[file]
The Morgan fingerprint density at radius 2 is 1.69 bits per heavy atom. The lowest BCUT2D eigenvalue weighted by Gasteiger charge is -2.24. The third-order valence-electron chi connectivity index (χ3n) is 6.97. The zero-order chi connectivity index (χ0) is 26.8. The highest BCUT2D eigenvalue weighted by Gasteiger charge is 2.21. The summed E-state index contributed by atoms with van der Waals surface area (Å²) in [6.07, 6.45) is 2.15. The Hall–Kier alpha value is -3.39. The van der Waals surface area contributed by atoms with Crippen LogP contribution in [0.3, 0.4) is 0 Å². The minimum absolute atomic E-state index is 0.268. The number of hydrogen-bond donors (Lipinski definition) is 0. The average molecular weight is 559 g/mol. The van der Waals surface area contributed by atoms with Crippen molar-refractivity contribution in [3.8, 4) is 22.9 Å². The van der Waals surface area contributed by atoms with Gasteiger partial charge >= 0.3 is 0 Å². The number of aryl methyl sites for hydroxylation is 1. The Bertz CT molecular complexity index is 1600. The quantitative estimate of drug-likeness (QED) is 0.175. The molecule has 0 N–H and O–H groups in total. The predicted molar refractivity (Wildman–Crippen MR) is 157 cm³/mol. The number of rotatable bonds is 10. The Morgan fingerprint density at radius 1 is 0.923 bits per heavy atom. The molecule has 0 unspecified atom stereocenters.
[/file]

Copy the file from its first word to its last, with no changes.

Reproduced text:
The Morgan fingerprint density at radius 2 is 1.69 bits per heavy atom. The lowest BCUT2D eigenvalue weighted by Gasteiger charge is -2.24. The third-order valence-electron chi connectivity index (χ3n) is 6.97. The zero-order chi connectivity index (χ0) is 26.8. The highest BCUT2D eigenvalue weighted by Gasteiger charge is 2.21. The summed E-state index contributed by atoms with van der Waals surface area (Å²) in [6.07, 6.45) is 2.15. The Hall–Kier alpha value is -3.39. The van der Waals surface area contributed by atoms with Crippen LogP contribution in [0.3, 0.4) is 0 Å². The minimum absolute atomic E-state index is 0.268. The number of hydrogen-bond donors (Lipinski definition) is 0. The average molecular weight is 559 g/mol. The van der Waals surface area contributed by atoms with Crippen molar-refractivity contribution in [3.8, 4) is 22.9 Å². The van der Waals surface area contributed by atoms with Gasteiger partial charge >= 0.3 is 0 Å². The number of aryl methyl sites for hydroxylation is 1. The Bertz CT molecular complexity index is 1600. The quantitative estimate of drug-likeness (QED) is 0.175. The molecule has 0 N–H and O–H groups in total. The predicted molar refractivity (Wildman–Crippen MR) is 157 cm³/mol. The number of rotatable bonds is 10. The Morgan fingerprint density at radius 1 is 0.923 bits per heavy atom. The molecule has 0 unspecified atom stereocenters.